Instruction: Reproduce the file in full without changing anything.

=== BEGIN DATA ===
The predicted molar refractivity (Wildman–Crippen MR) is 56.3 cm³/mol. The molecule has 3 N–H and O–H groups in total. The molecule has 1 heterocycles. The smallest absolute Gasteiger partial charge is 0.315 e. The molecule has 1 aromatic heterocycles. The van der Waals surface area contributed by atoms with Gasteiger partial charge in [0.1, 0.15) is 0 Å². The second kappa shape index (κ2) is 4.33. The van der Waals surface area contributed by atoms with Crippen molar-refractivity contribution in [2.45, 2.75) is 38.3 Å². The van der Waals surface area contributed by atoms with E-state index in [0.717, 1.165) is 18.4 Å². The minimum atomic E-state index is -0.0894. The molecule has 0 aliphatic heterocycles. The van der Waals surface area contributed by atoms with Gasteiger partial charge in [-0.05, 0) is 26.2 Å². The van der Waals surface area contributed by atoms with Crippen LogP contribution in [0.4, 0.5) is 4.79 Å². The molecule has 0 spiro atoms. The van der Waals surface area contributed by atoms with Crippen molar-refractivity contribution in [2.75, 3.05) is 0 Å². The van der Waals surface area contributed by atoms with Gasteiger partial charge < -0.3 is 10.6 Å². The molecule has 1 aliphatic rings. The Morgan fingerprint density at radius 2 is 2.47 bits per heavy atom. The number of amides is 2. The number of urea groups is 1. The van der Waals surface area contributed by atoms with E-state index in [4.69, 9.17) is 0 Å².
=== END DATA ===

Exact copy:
The predicted molar refractivity (Wildman–Crippen MR) is 56.3 cm³/mol. The molecule has 3 N–H and O–H groups in total. The molecule has 1 heterocycles. The smallest absolute Gasteiger partial charge is 0.315 e. The molecule has 1 aromatic heterocycles. The van der Waals surface area contributed by atoms with Gasteiger partial charge in [0.1, 0.15) is 0 Å². The second kappa shape index (κ2) is 4.33. The van der Waals surface area contributed by atoms with Crippen molar-refractivity contribution in [2.45, 2.75) is 38.3 Å². The van der Waals surface area contributed by atoms with E-state index in [0.717, 1.165) is 18.4 Å². The minimum atomic E-state index is -0.0894. The molecule has 0 aliphatic heterocycles. The van der Waals surface area contributed by atoms with Gasteiger partial charge in [-0.05, 0) is 26.2 Å². The van der Waals surface area contributed by atoms with Crippen LogP contribution in [0.4, 0.5) is 4.79 Å². The molecule has 0 spiro atoms. The van der Waals surface area contributed by atoms with Crippen molar-refractivity contribution in [2.75, 3.05) is 0 Å². The van der Waals surface area contributed by atoms with Gasteiger partial charge < -0.3 is 10.6 Å². The molecule has 1 aliphatic rings. The Morgan fingerprint density at radius 2 is 2.47 bits per heavy atom. The number of amides is 2. The number of urea groups is 1. The van der Waals surface area contributed by atoms with E-state index in [4.69, 9.17) is 0 Å².